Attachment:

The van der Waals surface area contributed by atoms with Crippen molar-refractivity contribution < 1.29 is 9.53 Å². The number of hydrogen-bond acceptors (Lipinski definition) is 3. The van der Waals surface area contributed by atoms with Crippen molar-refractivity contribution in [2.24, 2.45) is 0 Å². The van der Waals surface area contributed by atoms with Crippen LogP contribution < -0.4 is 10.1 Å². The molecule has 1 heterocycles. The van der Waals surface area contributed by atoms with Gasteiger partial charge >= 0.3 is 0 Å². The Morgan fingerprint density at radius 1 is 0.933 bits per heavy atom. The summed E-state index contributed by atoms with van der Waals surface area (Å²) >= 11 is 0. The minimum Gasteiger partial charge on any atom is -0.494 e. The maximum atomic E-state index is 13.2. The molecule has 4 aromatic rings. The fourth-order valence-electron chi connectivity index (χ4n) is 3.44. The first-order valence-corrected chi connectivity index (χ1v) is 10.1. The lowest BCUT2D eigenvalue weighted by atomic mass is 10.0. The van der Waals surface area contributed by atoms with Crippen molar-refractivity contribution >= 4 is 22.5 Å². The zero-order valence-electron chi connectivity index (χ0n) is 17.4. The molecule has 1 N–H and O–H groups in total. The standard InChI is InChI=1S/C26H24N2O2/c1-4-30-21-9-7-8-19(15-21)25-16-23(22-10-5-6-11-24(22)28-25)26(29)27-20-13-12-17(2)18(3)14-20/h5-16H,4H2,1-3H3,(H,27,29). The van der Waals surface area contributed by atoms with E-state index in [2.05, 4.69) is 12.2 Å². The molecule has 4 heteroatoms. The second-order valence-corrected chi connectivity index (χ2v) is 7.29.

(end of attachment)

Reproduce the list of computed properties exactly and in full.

The van der Waals surface area contributed by atoms with Crippen molar-refractivity contribution < 1.29 is 9.53 Å². The number of hydrogen-bond acceptors (Lipinski definition) is 3. The van der Waals surface area contributed by atoms with Crippen molar-refractivity contribution in [2.24, 2.45) is 0 Å². The van der Waals surface area contributed by atoms with Crippen LogP contribution < -0.4 is 10.1 Å². The molecule has 1 heterocycles. The van der Waals surface area contributed by atoms with Gasteiger partial charge >= 0.3 is 0 Å². The Morgan fingerprint density at radius 1 is 0.933 bits per heavy atom. The summed E-state index contributed by atoms with van der Waals surface area (Å²) >= 11 is 0. The minimum Gasteiger partial charge on any atom is -0.494 e. The maximum atomic E-state index is 13.2. The molecule has 4 aromatic rings. The fourth-order valence-electron chi connectivity index (χ4n) is 3.44. The first-order valence-corrected chi connectivity index (χ1v) is 10.1. The lowest BCUT2D eigenvalue weighted by atomic mass is 10.0. The van der Waals surface area contributed by atoms with Crippen molar-refractivity contribution >= 4 is 22.5 Å². The zero-order valence-electron chi connectivity index (χ0n) is 17.4. The molecule has 1 N–H and O–H groups in total. The standard InChI is InChI=1S/C26H24N2O2/c1-4-30-21-9-7-8-19(15-21)25-16-23(22-10-5-6-11-24(22)28-25)26(29)27-20-13-12-17(2)18(3)14-20/h5-16H,4H2,1-3H3,(H,27,29). The van der Waals surface area contributed by atoms with E-state index in [2.05, 4.69) is 12.2 Å². The molecule has 4 heteroatoms. The second-order valence-corrected chi connectivity index (χ2v) is 7.29.